reaction :: the enlightening bridge between art and work

lethacolleen - collage detail

i heard this essay in the 10 minutes i was listening to all things considered on npr last night. note: only 10 minutes cause that’s all i was in the car. i am a complete public radio junkie.

alain de botton, the author of the pleasures and sorrows of work, poses the idea that for most people, going to work results in few outward effects. society rarely sees the product of our daily work because so many of us our employed in the service sector, among others. he says, “If it does appear in consciousness, it does so via the business pages of newspapers, it does so as an economic phenomenon, rather than as a broader human phenomenon.”

art, he argues, is where the products of american work used to appear.

he continues that while were once inexorably connected to the goods we consumed and the people who produced them, we are utterly unconnected now.

too true.

but wait, in our world – our indie craft, handmade, simple life movement – we are rediscovering the roots of our work & our art. my work is completely connected with your art. your art depends on work like mine. and i sure do love living in this interconnected web.

so anyhow, i would love for you to read the essay and let me know *your* thoughts on the idea.

and what are your ideas for helping others rediscover the connection between art & work?

{image credit: lethacolleen via flickr – more from her to come!}

6 thoughts on “reaction :: the enlightening bridge between art and work

  1. Wonderfully written, and so true. Art has definitely evolved with our changing times and economy, but it is so wonderful, as an artist, to be a part of the web between art and work. It is also nice to know we, as artists, and as those who promote art, are doing what we LOVE…and better yet, others love it enough to pay for it!

  2. That was an interesting essay. Alain de Botton’s desire to have art express our everyday life, in all it’s facets, is intriguing. How we would convey this world with it’s complicated processes and layers is food for thought. I’m sure one could search Etsy and find some examples of such depictions in all different mediums.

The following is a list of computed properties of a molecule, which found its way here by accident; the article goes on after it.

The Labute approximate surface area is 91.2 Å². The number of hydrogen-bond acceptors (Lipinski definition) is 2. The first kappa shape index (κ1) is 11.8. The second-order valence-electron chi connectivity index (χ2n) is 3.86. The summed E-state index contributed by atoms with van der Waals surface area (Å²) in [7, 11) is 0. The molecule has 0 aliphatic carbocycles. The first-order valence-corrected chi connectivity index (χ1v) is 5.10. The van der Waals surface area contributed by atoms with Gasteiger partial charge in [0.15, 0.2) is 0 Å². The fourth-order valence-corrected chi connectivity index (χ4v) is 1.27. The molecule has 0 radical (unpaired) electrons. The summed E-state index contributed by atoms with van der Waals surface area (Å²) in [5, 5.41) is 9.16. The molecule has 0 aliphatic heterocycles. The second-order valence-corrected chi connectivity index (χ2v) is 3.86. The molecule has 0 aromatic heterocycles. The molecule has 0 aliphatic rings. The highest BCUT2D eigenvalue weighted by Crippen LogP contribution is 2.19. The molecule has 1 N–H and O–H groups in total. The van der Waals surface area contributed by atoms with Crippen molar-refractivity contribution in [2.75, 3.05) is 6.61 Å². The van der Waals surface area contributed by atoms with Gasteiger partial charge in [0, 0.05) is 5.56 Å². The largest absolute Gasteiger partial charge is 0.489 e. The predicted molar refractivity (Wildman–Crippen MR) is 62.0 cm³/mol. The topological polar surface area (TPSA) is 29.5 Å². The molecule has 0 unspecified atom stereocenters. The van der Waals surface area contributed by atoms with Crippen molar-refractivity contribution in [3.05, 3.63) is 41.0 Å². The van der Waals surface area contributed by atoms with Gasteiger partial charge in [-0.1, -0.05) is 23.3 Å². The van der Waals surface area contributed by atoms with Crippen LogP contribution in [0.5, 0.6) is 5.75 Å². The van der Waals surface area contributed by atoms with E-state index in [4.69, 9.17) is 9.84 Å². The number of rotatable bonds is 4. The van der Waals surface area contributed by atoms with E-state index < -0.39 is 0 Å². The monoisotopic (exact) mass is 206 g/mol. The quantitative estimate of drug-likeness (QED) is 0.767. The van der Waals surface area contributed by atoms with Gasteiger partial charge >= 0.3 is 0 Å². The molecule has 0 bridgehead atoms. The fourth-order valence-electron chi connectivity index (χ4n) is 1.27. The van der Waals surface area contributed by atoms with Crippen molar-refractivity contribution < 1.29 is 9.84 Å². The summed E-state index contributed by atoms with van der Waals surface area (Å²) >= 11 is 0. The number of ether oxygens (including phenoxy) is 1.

I think that the idea of depicting our modern life, through art, in a way that would reflect an appreciation of everyday life, as de Botton discribed, would be quite the boon for artists! Imagine a vast network of projects on the scale of the 1930’s WPA! I think the point that was missing from his essay was that there was a much greater support system for artists in the time frames he discribed. How grand if we could have that level of support for the arts in the USA today.

  3. Scoutiegirl —
    Haven’t enough time to read and comment on the essay right now as dinner is ready, but did want to tell you how amazing your site is and found myself exploring. Added it to my favorites and will be back.

  4. I think it’s such an interesting discussion. I think our societies definition of art is constantly changing and evolving so it’s difficult to put a finger on what art truly is. I would strongly agree that through this huge indie craft movement we are re-forging that connection between “artist” and “consumer”. We are recognizing that our love for cheap, mass produced items have taken a toll on our society and our earth and we are embracing unique, handmade things.

    I would argue with Paula that now more than ever the support system for the arts in the USA is exceptional. As an artist / crafter the support I’ve received is incredible. The resources for me to promote my craft are phenomenal and it’s amazing to me the number of people that will go out of their way to purchase handmade vs. mass produced. It’s an exciting time to be an artist!

  5. As a baby boomer who has worked in the food and fashion industries,taught art & design in colleges and now has a small art/design business, I am just thrilled to see young people become the backbone of the handmade and local living movement. I have a theory that the first generation who experienced mass produced throw away pricepoints growing up now has a deep human need to make things and see where their stuff comes from again. I am so grateful to the internet for helping us all find each other too! Thank you so much for your thoughtful post…I love your site. (I am an NPR daily fan too.)

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